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Functioning of Concerned Others When Adults Enter Treatment for an Alcohol Use Disorder.

Timko C, Grant KM, Cucciare MA. Functioning of Concerned Others When Adults Enter Treatment for an Alcohol Use Disorder. Alcoholism, clinical and experimental research. 2019 Sep 1; 43(9):1986-1993.

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Abstract:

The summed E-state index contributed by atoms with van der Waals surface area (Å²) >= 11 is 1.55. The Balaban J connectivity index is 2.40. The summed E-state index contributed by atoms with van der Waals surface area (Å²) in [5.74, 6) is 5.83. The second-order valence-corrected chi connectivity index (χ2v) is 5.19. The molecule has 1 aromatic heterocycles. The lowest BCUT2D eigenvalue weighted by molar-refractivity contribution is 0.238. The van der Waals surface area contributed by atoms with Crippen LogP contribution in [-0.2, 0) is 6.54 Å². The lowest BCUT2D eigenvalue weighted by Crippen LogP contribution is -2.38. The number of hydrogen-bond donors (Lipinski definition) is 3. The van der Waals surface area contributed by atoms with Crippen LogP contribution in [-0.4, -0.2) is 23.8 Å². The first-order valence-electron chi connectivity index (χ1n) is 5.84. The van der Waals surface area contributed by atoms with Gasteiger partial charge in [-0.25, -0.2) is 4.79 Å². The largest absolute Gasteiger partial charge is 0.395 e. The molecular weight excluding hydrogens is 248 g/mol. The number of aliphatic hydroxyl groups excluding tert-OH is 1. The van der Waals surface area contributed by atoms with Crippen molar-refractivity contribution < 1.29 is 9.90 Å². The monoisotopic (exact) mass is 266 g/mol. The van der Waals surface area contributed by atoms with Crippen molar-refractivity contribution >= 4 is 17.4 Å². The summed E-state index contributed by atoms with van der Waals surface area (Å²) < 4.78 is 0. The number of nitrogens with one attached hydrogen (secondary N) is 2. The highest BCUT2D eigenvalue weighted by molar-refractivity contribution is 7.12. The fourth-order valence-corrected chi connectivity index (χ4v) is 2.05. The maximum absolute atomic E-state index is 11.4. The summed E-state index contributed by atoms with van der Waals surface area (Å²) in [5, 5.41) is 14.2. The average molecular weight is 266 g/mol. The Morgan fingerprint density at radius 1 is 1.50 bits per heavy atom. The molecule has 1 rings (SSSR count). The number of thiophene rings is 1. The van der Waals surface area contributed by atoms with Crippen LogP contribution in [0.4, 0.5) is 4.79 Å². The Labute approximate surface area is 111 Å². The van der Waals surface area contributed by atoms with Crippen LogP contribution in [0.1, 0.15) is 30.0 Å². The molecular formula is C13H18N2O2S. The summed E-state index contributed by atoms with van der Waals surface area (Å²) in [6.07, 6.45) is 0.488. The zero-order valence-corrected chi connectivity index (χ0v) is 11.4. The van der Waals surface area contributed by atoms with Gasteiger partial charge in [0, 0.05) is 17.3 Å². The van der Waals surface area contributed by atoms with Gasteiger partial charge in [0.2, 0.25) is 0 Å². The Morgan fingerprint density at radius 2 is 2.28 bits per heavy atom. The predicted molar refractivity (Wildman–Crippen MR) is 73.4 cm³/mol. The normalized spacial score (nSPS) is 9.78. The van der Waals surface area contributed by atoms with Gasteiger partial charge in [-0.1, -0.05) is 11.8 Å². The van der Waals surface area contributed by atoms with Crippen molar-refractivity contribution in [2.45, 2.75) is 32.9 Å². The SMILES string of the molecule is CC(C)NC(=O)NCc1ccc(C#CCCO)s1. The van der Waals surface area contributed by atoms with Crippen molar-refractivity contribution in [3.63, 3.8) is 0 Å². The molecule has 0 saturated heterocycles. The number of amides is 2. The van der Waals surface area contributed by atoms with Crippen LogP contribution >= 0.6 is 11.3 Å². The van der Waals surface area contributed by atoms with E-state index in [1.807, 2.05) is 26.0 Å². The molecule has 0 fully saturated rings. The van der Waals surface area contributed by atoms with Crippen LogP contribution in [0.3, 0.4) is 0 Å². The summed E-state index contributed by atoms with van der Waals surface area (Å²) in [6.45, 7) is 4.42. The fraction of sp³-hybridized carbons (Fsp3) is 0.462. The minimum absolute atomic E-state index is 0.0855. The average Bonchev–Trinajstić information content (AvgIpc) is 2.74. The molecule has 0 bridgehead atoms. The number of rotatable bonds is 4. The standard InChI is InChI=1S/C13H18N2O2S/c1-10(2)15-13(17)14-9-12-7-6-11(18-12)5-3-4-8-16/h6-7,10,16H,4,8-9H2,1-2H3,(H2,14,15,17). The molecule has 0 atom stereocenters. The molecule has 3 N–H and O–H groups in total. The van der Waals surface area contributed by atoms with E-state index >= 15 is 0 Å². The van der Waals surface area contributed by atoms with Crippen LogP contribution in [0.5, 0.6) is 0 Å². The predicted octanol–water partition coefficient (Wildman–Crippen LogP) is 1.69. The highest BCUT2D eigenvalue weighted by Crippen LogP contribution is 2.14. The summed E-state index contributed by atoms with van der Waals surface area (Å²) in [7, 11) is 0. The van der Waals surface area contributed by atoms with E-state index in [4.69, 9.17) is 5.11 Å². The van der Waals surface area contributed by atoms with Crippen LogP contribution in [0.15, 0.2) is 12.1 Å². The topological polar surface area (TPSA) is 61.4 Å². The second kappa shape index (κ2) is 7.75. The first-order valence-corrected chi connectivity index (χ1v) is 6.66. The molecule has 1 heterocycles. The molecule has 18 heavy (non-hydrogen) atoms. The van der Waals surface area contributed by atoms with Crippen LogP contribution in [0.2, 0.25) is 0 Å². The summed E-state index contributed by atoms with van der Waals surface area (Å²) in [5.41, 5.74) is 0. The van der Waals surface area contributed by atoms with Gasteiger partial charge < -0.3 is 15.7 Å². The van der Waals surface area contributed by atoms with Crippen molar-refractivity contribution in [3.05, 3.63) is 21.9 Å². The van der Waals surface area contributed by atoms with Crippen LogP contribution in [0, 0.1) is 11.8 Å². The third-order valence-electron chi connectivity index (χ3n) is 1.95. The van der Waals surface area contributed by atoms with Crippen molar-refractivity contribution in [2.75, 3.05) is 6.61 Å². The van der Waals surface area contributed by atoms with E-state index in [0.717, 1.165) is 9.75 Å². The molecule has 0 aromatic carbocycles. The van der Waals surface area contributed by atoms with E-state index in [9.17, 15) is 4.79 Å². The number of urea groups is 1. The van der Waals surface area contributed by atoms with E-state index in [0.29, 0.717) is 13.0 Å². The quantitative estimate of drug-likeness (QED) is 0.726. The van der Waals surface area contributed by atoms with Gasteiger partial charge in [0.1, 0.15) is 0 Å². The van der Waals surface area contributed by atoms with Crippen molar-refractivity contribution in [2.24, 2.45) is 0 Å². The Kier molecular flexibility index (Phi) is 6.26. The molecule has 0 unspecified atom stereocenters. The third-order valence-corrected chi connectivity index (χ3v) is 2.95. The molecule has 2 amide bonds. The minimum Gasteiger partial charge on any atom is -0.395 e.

BACKGROUND: Poor functioning among Concerned Others (COs; family and friends of an individual with an alcohol or other substance use disorder) is a significant public health problem. The purpose of this study was to inform interventions for COs by examining potential correlates of 3 aspects of functioning: quality of life, mental health, and knowledge of how to handle problems related to their drinker. METHODS: This study collected data from 277 COs when their friend or family member (their "drinker") was entering treatment for an alcohol use disorder. Potential correlates were the drinker's substance use severity, the CO-drinker relationship and communication, and COs' coping and perceived stigma related to involvement with their drinker. RESULTS: In a summary analysis, only stressors in the CO-drinker relationship (the drinker's criticism, disagreement, anger, and demands) were consistently associated with poorer functioning as indicated by COs' poorer quality of life and mental health. In contrast, only COs' use of approach coping was associated with COs' knowing how to handle problems related to the drinker. CONCLUSIONS: Because reducing both relationship stressors and the link between stressors and poor functioning can be achieved through CO and drinker education and intervention, these findings inform how to effectively support COs' goals for better functioning.





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